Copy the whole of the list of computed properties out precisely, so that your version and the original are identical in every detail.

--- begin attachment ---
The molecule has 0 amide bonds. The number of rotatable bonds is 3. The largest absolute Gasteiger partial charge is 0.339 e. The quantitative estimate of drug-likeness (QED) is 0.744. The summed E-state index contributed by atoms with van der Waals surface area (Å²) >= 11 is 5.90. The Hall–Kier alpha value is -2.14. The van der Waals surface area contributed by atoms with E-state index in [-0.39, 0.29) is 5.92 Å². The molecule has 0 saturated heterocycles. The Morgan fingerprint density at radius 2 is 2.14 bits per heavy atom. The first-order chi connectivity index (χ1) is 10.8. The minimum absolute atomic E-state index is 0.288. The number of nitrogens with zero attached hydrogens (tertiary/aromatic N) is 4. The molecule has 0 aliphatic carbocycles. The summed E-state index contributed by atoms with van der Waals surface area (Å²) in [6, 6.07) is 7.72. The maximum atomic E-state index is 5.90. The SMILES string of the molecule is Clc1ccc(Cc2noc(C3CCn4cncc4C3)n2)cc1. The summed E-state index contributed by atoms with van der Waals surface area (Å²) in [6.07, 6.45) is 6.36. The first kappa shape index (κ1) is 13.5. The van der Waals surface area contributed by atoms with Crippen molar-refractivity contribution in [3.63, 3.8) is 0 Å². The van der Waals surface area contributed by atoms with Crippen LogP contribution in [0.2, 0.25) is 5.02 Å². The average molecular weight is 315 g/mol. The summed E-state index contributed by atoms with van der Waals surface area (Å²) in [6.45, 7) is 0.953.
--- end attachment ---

The molecule has 0 amide bonds. The number of rotatable bonds is 3. The largest absolute Gasteiger partial charge is 0.339 e. The quantitative estimate of drug-likeness (QED) is 0.744. The summed E-state index contributed by atoms with van der Waals surface area (Å²) >= 11 is 5.90. The Hall–Kier alpha value is -2.14. The van der Waals surface area contributed by atoms with E-state index in [-0.39, 0.29) is 5.92 Å². The molecule has 0 saturated heterocycles. The Morgan fingerprint density at radius 2 is 2.14 bits per heavy atom. The first-order chi connectivity index (χ1) is 10.8. The minimum absolute atomic E-state index is 0.288. The number of nitrogens with zero attached hydrogens (tertiary/aromatic N) is 4. The molecule has 0 aliphatic carbocycles. The summed E-state index contributed by atoms with van der Waals surface area (Å²) in [6, 6.07) is 7.72. The maximum atomic E-state index is 5.90. The SMILES string of the molecule is Clc1ccc(Cc2noc(C3CCn4cncc4C3)n2)cc1. The summed E-state index contributed by atoms with van der Waals surface area (Å²) in [6.07, 6.45) is 6.36. The first kappa shape index (κ1) is 13.5. The van der Waals surface area contributed by atoms with Crippen molar-refractivity contribution in [3.63, 3.8) is 0 Å². The van der Waals surface area contributed by atoms with Crippen LogP contribution in [0.2, 0.25) is 5.02 Å². The average molecular weight is 315 g/mol. The summed E-state index contributed by atoms with van der Waals surface area (Å²) in [6.45, 7) is 0.953.